Before his departure Mr Havel said he would be pushing for NATO to take in seven post-Communist states in meetings with senior U.S. officials. The Czech President said he wanted NATO to accept Bulgaria, Romania, Slovakia, Slovenia and the three Baltic states at its forthcoming summit in Prague. The Czech Republic, Hungary and Poland became the first post-Communist countries to join the alliance in 1999. The Czech Air Force said on Tuesday that U.S. jets would take part in the security operation for the summit.
In a related development Hana Marvanova on Monday resigned from the post of deputy speaker of Parliament. She did so under pressure from her own party, the Freedom Union, after jeopardizing its position in the ruling coalition. Although the party has asked Mrs Marvanova to resign her deputy post in Parliament as well, she refuses to do so on the grounds that as deputy she is answerable to her electorate and must abide by her election promises .
Leaders of the three-party ruling coalition are holding emergency talks in an attempt to diffuse a row that threatens to split the center-left cabinet. The two month old coalition government is up against its first serious crisis following Parliament's rejection of proposed flood-related tax hikes last Friday. The proposed tax-reform fell through when Freedom Union deputy Hana Marvanova broke ranks with the coalition to honor an election pledge not to raise taxes. The embarrassing one-vote defeat has underlined the fragility of the present ruling coalition and led to emergency talks on a Cabinet reshuffle. Prime Minister Vladimir Spidla has called on the three Freedom Union ministers to resign and hinted that he may decide to form a minority government with the Christian Democrats that would rely on tacit support from the Communist Party. President Havel, who is due to leave on an official visit to the United States on Tuesday, is meeting the three party leaders on Monday evening in a last minute effort to help resolve the crisis.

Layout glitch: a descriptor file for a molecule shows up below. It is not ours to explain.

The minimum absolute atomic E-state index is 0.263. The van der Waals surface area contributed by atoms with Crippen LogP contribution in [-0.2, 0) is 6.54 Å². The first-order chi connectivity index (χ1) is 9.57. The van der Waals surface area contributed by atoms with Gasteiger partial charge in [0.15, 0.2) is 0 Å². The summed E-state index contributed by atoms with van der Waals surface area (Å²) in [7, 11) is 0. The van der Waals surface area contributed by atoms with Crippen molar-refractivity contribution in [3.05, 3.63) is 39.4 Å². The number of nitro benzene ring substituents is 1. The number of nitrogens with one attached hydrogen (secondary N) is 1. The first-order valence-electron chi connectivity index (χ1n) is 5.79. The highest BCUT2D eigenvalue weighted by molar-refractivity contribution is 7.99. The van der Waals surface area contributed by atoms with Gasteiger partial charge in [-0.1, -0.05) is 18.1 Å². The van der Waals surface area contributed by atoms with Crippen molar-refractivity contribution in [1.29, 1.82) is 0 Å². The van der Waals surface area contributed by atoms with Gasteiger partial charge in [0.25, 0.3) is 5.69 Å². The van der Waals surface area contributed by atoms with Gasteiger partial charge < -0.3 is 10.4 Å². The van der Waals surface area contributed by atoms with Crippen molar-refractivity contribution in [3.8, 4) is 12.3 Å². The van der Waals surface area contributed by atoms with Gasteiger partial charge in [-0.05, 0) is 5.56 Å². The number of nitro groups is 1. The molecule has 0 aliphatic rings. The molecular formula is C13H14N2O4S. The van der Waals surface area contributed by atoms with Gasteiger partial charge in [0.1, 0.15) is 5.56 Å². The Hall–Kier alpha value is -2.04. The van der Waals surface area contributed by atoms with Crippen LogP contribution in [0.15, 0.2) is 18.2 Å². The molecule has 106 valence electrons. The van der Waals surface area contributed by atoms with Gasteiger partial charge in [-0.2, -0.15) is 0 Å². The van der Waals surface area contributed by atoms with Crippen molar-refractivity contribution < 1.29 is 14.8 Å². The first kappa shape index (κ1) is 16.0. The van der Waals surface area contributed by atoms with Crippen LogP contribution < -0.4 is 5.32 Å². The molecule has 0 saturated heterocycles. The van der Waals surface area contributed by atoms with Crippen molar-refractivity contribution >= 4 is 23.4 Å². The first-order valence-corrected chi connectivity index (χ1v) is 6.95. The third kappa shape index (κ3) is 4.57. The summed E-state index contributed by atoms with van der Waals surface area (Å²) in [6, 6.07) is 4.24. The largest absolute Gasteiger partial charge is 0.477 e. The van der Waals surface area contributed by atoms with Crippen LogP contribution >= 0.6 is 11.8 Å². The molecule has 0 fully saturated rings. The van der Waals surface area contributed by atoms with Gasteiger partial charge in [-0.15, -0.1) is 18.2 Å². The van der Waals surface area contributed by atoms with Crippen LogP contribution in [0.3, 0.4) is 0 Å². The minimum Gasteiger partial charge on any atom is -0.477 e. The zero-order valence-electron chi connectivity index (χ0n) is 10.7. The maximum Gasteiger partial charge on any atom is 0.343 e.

Two former high ranking communist party officials are on trial for their part in the 1968 invasion of Czechoslovakia. Milous Jakes, former general secretary of the Czechoslovak communist party and Jozef Lenart, former communist prime minister, face charges of treason for attempting to legalize the Soviet led invasion through the formation of a "workers' government" which would have replaced the existing government. The proposal was rejected by the former Czechoslovak president Ludvik Svoboda . Both officials, now in their 80s, plead innocent of the charges leveled against them. Mr. Lenart said in his defense that he had been informed about the plan to form a workers' government by Soviet embassy officials and had merely relayed the proposal to then President Svoboda. The court case has generated enormous media interest.
Two Czech soldiers serving with the KFOR operation have been killed in an accident involving an armoured personnel carrier in Kosovo. Three other Czech soldiers were injured in Saturday afternoon's crash and were taken to hospital in Pristina. The Czech general staff refused to release further details about the accident, which is now being investigated.